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Supreme Court Sides With Baker In LGBT Rights Case

06 June 2018

Charlie Craig and David Mullins hold hands as they talk about the U.S. Supreme Court ruling that sets aside a Colorado court decision against a baker who would not make a wedding cake for the same-sex couple, Monday, June 4, 2018. "I would have handled it differently, but people should have their rights, especially business owners".

But the court stayed out of the thornier issue of whether people can avoid providing services to same-sex weddings because of religious beliefs.

In those cases, the commission had upheld the bakers' right to refuse their services.

The decision hinged on what justices described as anti-religious bias on the Colorado Civil Rights Commission, the body which originally ruled against Jack Phillips.

Justice Anthony Kennedy wrote that while Colorado law "can protect gay persons in acquiring products and services. the law must be applied in a manner that is neutral toward religion".

But Kennedy also stressed the importance of gay rights while noting that litigation on similar issues is likely to continue in lower courts. The majority begins its analysis by emphasizing that "gay persons and gay couples can not be treated as social outcasts or as inferior in dignity and worth". "If we want to have freedom for ourselves, then we must extend it to those with whom we disagree".

At the state level, there is a bill that would explicitly extend non-discrimination protections to gay people.

The case also is a reminder that the community needs to remain vigilant about its rights, she added. President Donald Trump's administration intervened in the case in support of Phillips.

In this case, he said he offered to make Mullins and Craig other desserts for their wedding, but refused design a wedding cake due to his religious beliefs. During a brief encounter at Phillips' Masterpiece Cakeshop in the Denver suburb of Lakewood, the baker politely but firmly refused, leaving the couple distraught.

The couple made a formal complaint to the Colorado state commission and the commission took on the case.

"The supreme court ruling indicates that the government must not treat Jack Phillips with hostility because of his religious beliefs", said Stephani Liesmaki, a spokesperson for MNFC.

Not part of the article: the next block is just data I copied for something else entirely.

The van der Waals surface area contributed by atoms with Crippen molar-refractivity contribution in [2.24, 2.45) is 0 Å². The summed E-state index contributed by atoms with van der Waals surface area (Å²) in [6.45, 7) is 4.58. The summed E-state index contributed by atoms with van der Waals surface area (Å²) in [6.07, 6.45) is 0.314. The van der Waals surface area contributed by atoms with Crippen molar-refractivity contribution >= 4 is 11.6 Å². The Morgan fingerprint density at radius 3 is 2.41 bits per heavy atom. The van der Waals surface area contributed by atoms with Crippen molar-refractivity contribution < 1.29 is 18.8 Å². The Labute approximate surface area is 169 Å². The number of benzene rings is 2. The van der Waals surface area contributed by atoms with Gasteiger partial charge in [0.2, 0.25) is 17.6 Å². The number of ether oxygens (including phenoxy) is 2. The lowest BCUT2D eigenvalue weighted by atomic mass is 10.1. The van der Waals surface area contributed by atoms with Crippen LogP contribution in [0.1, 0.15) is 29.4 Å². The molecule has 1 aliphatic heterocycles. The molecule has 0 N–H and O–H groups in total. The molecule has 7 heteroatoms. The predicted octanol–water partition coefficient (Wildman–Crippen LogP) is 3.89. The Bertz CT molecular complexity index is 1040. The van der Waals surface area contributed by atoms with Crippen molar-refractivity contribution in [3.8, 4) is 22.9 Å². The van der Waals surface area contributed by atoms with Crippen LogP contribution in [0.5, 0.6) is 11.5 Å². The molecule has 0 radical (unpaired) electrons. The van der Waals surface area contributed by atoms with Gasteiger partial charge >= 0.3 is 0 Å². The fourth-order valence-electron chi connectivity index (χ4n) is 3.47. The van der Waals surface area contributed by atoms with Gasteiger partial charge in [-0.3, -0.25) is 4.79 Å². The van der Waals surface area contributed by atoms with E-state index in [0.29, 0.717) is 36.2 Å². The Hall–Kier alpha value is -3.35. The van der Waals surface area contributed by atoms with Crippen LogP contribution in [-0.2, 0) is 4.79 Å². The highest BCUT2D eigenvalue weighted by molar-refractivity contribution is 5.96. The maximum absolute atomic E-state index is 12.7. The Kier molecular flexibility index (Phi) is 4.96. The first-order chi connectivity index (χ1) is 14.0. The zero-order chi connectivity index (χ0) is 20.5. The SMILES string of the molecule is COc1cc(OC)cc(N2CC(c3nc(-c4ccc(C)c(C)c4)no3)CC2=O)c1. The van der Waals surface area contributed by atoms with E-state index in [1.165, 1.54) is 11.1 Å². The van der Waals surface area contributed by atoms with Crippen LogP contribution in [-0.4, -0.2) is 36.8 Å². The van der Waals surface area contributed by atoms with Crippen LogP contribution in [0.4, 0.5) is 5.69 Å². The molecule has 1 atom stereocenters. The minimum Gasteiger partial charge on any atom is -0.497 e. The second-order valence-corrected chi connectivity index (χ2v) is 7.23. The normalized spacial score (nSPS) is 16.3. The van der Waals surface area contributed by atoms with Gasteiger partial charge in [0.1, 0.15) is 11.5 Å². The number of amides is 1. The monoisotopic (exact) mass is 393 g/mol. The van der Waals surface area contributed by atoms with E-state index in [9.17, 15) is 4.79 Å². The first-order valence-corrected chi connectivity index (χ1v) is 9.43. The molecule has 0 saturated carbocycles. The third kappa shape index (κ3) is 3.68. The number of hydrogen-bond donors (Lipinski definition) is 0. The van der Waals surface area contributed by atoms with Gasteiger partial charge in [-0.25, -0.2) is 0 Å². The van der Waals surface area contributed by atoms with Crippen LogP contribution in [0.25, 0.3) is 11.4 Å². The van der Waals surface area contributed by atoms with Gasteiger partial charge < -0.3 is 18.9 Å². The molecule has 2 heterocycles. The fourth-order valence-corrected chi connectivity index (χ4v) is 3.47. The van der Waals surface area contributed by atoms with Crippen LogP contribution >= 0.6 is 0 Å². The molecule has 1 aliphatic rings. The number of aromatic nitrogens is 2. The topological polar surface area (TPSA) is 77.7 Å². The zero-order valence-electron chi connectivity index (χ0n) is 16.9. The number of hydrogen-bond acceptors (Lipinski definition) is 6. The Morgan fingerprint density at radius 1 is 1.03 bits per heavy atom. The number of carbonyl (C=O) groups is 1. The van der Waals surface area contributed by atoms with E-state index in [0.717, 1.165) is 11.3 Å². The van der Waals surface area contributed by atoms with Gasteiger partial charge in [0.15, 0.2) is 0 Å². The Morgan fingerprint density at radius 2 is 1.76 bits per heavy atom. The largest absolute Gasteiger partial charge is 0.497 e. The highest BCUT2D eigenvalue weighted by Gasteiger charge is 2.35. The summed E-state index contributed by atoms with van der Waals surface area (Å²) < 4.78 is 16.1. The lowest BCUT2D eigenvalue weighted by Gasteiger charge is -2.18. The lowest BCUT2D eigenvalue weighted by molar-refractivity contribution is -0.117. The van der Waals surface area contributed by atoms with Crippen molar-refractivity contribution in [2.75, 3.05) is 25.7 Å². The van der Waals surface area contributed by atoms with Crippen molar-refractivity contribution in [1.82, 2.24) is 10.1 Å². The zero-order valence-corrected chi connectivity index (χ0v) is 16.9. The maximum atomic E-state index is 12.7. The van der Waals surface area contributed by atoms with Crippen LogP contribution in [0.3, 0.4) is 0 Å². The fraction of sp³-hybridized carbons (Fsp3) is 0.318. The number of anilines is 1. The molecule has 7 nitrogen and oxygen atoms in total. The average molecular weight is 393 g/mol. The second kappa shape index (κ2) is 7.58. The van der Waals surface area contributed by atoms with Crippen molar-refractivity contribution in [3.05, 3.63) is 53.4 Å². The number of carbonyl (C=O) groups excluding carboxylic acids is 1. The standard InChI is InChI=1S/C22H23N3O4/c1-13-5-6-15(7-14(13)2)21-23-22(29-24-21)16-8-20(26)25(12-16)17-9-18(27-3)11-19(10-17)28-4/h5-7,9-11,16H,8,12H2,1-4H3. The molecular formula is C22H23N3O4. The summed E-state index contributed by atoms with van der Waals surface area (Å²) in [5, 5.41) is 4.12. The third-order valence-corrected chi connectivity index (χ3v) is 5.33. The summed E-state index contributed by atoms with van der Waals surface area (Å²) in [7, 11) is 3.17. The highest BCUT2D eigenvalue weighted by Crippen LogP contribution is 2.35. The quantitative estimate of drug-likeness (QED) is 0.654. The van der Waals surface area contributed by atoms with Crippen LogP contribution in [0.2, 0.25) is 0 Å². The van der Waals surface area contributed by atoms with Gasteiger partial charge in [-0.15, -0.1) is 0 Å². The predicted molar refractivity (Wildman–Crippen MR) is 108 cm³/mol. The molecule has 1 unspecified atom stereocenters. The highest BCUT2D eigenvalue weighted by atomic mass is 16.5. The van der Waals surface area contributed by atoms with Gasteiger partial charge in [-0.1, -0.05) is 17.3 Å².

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Despite the outcome, the couple said it doesn't consider the case "a lost cause". The Peace House, an Oklahoma City civil rights group, said Monday's ruling "opens the door" to such discrimination.

"Government hostility toward people of faith has no place in our society, yet the state of Colorado was openly antagonistic toward Jack's religious beliefs about marriage".

Kristin Wagner, of the Alliance for Defending Freedom, was on the program with Philips, and said that his freedom was compromised by the commission as it was hostile toward him.

"This is a real victory for Jack who has been fighting the courts for several years and nearly went out of business", Hausknecht said.

In the court's ruling, Kennedy wrote that the case's central question, whether Phillips had the right to exercise his freedom of religion in the face of a state law the prohibits discrimination, should have been decided in a neutral environment. At the time, gay weddings were not legally permitted in Colorado.

The American Civil Liberities Union, which represented Mullins and Craig, said the court "reaffirmed the core principle that businesses open to the public must be open to all" in a statement after the ruling.

"Well, I think it's important that we be clear on this, that Mr. Phillips would not sell us anything for our wedding", Mullins said, "and as far as the example of the Halloween cake goes, you know, any human being could buy a Halloween cake, but only a same-sex couple needs a wedding for a so-called same-sex wedding".

Still, many LGBTQ advocates took issue with the Supreme Court's ruling Monday.

Q: Can a gay couple in OH get a cake from a baker who opposes same-sex marriage?

The closely watched case before the Supreme Court, which in 2015 legalized same-sex marriage nationwide, pitted gay rights against religious liberty.

Supreme Court Sides With Baker In LGBT Rights Case